The Greek community reacts to My Life in Ruins, the new film from My Big Fat Greek Wedding star Nia Vardalos.

Living the Greek Life

on June 04, 2009 by Christian Toto


Nia Vardalos only has one hit film to her credit—the sleeper comedy My Big Fat Greek Wedding. But she remains among the most prominent Greek actors in Hollywood.

This week, Vardalos returns to the big screen in , in which she plays a Greek tour guide searching for her kefi—or mojo in laymen’s terms.

It’s a sloppy wet kiss to her homeland, a lightweight comedy showing off some of the country’s most attractive vistas and historical sites.

The movie may not vault her back to the top, given the bruising competition at the box office this weekend, but her impact isn’t lost on her fellow Greeks.

Nia Vardalos has been a very positive force for the Greeks. Greek cinema and stories seemed obscure right before her success,” says Ersi Danou, director of programming with the Los Angeles Greek Film Festival, “Her success has brought Greece back on the map.”

Not every Hollywood actor gets the Greek experience right. Danou applauds Anthony Quinn’s performance in 1964’s Zorba the Greek, a film referenced in the new Ruins. But Colin Farrell lost something in the translation, Danou says, with 2004’s Alexander, director Oliver Stone’s disastrous biopic.

Hollywood has been visited Greece both past and present ever since cameras first started rolling, according to Danou. The results are usually mixed.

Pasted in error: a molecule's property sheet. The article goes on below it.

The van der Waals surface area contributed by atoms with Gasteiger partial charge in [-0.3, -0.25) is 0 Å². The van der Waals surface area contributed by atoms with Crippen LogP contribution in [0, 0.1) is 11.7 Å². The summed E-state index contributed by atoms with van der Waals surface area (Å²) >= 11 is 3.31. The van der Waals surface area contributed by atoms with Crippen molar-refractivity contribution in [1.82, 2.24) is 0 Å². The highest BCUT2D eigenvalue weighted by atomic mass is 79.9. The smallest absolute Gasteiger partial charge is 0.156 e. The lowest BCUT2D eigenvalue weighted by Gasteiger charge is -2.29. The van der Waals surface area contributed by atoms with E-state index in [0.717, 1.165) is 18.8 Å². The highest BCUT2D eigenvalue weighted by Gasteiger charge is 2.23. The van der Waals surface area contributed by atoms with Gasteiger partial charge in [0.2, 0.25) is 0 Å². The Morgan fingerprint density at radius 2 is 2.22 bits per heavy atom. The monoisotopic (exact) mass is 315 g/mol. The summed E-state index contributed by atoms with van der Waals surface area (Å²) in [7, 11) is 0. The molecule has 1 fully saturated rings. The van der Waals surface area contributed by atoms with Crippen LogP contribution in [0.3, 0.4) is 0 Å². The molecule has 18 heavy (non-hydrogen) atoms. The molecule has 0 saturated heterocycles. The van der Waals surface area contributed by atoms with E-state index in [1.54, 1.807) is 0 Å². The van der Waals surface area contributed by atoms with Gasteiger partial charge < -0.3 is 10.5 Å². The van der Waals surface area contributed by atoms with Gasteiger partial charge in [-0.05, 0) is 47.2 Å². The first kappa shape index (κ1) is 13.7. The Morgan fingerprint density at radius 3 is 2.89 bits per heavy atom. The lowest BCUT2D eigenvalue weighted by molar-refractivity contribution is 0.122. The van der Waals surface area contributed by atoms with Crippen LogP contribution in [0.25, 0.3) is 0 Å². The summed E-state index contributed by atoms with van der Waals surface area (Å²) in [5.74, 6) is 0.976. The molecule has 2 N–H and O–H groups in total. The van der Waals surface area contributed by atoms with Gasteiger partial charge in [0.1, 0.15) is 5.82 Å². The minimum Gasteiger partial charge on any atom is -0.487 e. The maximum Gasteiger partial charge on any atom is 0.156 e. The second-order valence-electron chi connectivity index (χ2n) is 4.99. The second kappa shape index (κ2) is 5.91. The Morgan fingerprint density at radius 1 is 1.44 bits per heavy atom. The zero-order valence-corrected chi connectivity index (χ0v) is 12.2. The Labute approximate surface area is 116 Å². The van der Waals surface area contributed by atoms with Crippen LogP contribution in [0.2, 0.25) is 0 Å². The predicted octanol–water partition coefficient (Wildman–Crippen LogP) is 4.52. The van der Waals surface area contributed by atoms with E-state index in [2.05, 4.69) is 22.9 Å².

“Greek characters are often portrayed in a stereotypical way, a way that is familiar to the American perception of the Greek culture,” he says.

Nick Larigakis, executive director of the American Hellenic Institute, says Hollywood has “fundamentally” treated Greeks well on screen. Even if studios occasionally lean on the sappier side of the culture, citing the 1982 film Summer Lovers.

Larigakis heard some Greeks complain about Vardalos’ 2002 breakout hit, claiming its cartoonish characters cast Greeks in a poor light.

He politely disagrees.

“At the end of the day it’s a comedy, and you have to be over the top to be funny,” he says.

Any film that shows Greece in a positive light is a boon for the country’s tourism industry, says Larigakis, who has a home on the Greek island where Mamma Mia was shot.

“The Mamma Mia movie put tourism on the map,“ he says, adding that part of the country that wasn‘t a primary tourist destination before the film hit theaters.

His only complaint regarding recent Greek films comes down to timing. Mamma Mia ’s late summer release date last year, and the June schedule for Ruins, make scheduling a trip to Greece much more difficult.

“Many people already made their plans for the summer,” he says, and he wonders if the film's DVD releases will spark tourism like their theatrical showcases often do.

Vardalos is not an A-lister in Hollywood circles but that hardly matters to her fellow Greeks, Larigakis says. A film like Ruins will restore her position in Greek circles.

“This will put her right back on center stage,” he says.

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